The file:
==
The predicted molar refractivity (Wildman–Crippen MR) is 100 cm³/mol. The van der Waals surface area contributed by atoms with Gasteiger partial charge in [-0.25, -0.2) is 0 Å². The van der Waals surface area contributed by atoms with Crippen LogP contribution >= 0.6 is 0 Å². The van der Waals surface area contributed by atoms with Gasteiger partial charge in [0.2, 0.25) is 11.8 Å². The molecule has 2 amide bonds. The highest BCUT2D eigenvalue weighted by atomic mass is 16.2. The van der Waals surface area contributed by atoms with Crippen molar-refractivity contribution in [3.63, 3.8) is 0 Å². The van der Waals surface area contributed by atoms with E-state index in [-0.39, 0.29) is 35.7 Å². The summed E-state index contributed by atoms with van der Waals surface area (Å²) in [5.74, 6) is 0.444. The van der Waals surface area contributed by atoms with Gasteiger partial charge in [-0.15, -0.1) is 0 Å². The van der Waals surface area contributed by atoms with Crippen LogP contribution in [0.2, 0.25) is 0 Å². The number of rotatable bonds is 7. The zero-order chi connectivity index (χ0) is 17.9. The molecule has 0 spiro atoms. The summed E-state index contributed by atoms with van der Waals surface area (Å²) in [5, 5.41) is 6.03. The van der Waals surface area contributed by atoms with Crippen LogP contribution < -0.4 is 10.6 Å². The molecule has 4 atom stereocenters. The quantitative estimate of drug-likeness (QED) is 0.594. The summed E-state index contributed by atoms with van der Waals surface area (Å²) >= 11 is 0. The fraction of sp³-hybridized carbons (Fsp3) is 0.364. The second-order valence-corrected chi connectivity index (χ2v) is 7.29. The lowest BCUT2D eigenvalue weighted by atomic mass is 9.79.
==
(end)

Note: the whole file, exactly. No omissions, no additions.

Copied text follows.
The predicted molar refractivity (Wildman–Crippen MR) is 100 cm³/mol. The van der Waals surface area contributed by atoms with Gasteiger partial charge in [-0.25, -0.2) is 0 Å². The van der Waals surface area contributed by atoms with Crippen LogP contribution >= 0.6 is 0 Å². The van der Waals surface area contributed by atoms with Gasteiger partial charge in [0.2, 0.25) is 11.8 Å². The molecule has 2 amide bonds. The highest BCUT2D eigenvalue weighted by atomic mass is 16.2. The van der Waals surface area contributed by atoms with Crippen molar-refractivity contribution in [3.63, 3.8) is 0 Å². The van der Waals surface area contributed by atoms with E-state index in [-0.39, 0.29) is 35.7 Å². The summed E-state index contributed by atoms with van der Waals surface area (Å²) in [5.74, 6) is 0.444. The van der Waals surface area contributed by atoms with Gasteiger partial charge in [-0.15, -0.1) is 0 Å². The van der Waals surface area contributed by atoms with Crippen LogP contribution in [0.2, 0.25) is 0 Å². The number of rotatable bonds is 7. The zero-order chi connectivity index (χ0) is 17.9. The molecule has 0 spiro atoms. The summed E-state index contributed by atoms with van der Waals surface area (Å²) in [5, 5.41) is 6.03. The van der Waals surface area contributed by atoms with Crippen LogP contribution < -0.4 is 10.6 Å². The molecule has 4 atom stereocenters. The quantitative estimate of drug-likeness (QED) is 0.594. The summed E-state index contributed by atoms with van der Waals surface area (Å²) >= 11 is 0. The fraction of sp³-hybridized carbons (Fsp3) is 0.364. The second-order valence-corrected chi connectivity index (χ2v) is 7.29. The lowest BCUT2D eigenvalue weighted by atomic mass is 9.79.